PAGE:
A Laois man has been convicted and fined €6,000 for the destruction of hedgerow vegetation and trees containing birds’ nests, the Department of Housing, Local Government and Heritage has confirmed.

In a case held in Carlow District Court last Thursday (September 2), Brian O’Reilly, Clonagh, Hollywood, Co. Laois, pleaded guilty to five offences under the Wildlife Acts.

The offences took place on lands at Ballickmoyler, Co. Laois between May 8 and 11, 2020, the department noted.

Two of the summonses related to the destruction of 54 mature hardwood trees and 1,200m of hedgerow vegetation, two more summonses for the wilful destruction of the nests and the eggs of protected wild birds, and one summons for procuring and paying others to take part of these offenses.

The case was taken by the National Parks and Wildlife Service (NPWS) of the Department of Housing, Local Government, and Heritage, and prosecuted by Brendan Curran of O’Doherty, Warren Solicitors.

The court heard from district conservation officer Kieran Buckley of the National Parks and Wildlife Service, who told Judge Geraldine Carty that on May 12, 2020, the NPWS arrived in Ballickmoyler to investigate a complaint that hedgerows and mature trees had been destroyed.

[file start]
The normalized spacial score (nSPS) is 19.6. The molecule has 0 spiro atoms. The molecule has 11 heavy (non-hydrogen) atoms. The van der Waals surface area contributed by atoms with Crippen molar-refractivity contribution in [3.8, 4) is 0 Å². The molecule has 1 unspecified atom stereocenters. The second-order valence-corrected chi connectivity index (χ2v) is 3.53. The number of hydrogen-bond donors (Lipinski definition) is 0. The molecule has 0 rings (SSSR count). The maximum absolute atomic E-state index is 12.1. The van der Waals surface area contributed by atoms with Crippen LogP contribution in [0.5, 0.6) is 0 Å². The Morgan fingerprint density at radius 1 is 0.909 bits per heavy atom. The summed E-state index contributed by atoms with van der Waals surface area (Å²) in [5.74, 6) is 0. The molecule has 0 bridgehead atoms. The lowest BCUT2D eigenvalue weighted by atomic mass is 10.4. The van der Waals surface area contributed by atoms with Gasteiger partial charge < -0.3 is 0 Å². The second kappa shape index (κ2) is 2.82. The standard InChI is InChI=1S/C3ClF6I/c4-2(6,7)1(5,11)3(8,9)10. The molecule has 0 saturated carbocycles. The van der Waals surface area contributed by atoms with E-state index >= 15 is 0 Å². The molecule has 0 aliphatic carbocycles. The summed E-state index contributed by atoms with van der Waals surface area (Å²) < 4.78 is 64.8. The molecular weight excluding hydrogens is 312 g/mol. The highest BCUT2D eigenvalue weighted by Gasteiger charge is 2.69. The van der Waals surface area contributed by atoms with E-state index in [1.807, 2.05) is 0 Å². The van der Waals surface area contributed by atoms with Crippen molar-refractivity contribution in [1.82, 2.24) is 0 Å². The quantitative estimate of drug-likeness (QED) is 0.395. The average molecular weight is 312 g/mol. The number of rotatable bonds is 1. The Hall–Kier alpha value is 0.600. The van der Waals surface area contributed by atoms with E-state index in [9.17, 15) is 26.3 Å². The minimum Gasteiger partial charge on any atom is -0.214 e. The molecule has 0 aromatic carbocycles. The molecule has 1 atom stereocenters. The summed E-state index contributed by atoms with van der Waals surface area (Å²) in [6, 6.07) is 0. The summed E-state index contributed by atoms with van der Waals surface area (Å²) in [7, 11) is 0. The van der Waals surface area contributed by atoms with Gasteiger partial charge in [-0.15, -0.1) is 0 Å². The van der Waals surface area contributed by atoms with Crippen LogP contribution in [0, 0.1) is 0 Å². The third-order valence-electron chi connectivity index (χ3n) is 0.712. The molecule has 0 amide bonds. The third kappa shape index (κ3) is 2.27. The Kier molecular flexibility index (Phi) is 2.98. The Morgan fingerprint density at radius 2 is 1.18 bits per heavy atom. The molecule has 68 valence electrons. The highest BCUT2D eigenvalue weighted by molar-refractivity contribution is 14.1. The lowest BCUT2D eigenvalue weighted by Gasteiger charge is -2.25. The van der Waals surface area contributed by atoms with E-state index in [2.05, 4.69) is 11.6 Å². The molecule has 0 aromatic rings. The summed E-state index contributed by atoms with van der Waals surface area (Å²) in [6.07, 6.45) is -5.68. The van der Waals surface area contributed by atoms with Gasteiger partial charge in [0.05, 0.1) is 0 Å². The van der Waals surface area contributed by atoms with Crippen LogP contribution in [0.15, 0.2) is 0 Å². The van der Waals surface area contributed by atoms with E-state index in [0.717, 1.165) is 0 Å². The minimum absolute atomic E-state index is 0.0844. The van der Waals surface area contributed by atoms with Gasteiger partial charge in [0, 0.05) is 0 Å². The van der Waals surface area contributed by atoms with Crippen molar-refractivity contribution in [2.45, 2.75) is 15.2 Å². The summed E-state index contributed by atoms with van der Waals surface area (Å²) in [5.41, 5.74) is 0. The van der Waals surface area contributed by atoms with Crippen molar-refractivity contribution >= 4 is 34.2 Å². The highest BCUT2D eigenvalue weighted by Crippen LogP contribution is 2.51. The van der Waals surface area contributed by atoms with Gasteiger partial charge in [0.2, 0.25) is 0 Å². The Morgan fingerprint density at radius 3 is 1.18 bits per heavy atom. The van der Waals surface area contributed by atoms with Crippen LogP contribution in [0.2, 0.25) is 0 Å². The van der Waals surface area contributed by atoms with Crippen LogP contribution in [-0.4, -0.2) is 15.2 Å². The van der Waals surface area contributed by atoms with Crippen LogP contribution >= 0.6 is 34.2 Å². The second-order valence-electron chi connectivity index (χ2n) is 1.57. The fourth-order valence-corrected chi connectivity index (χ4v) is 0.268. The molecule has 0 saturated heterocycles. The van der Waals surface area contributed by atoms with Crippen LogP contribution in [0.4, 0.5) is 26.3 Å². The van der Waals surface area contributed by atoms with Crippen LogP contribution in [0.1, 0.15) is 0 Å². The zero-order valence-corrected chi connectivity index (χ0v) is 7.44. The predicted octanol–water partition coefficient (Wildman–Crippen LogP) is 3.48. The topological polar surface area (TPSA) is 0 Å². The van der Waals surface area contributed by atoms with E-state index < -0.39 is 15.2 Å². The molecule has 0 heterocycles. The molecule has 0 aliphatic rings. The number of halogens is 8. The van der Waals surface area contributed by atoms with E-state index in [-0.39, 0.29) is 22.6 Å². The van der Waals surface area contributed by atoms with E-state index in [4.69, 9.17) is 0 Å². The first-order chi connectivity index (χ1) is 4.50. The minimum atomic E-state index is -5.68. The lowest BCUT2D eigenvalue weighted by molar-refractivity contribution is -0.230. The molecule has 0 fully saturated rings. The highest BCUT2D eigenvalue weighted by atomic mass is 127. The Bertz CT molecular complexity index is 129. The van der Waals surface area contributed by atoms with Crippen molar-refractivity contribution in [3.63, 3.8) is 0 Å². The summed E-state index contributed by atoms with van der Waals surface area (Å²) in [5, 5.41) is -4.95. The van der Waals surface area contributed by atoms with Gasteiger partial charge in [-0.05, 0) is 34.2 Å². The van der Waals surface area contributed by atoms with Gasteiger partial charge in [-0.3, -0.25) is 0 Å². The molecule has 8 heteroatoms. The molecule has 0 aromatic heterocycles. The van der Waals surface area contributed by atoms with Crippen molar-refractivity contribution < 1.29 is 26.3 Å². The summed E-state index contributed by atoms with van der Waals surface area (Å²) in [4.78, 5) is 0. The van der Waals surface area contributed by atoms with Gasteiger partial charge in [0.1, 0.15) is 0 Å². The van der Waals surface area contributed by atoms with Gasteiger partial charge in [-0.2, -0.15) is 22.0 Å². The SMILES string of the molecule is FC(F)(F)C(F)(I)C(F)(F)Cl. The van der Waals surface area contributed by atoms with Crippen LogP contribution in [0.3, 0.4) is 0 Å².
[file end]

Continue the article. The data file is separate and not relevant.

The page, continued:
On the day of the investigation, they uncovered evidence that 1,200m of hedgerows, 3.5ac of vegetation and 54 mature trees had been destroyed.

Buckley told the judge that, when searching through the vegetation and trees they found the nests of blackbirds; blue-tits; song thrush; wren; hedge sparrow; chaffinch; and woodpigeon.

All of the nests were destroyed, he said.

Two of them contained the broken eggs of a chaffinch and a hedge sparrow. The court also heard that five oak, 27 ash, 20 whitethorn, one crab apple and one holly tree were cut down.

Buckley told the court that the scale of the damage was the most significant he had ever encountered in the course of his work for NPWS.

He said that broken eggs and destroyed nests underpin the reason why vegetation is protected during the bird nesting season.

In summation, the judge told O’Reilly that the court takes these offences very seriously.

His actions represented an unacceptable loss for birds during their breeding season, damaged the wider environment and did nothing to help combat climate change, the judge added.

The judge found the facts of the case proven, and convicted Brian O’Reilly on all five summons (following his guilty plea) and imposed a total fine of €6,000.

These comprised €3,000 for summons one and €3,000 for summons two, with 120 days to pay. Meanwhile, a conviction was recorded for three other summonses but these were taken into consideration.

Recognisance in the event of an appeal was fixed at €1,000 own bond and €500 cash lodgement.

Judge Carty told O’Reilly not to come before the court again, the department said.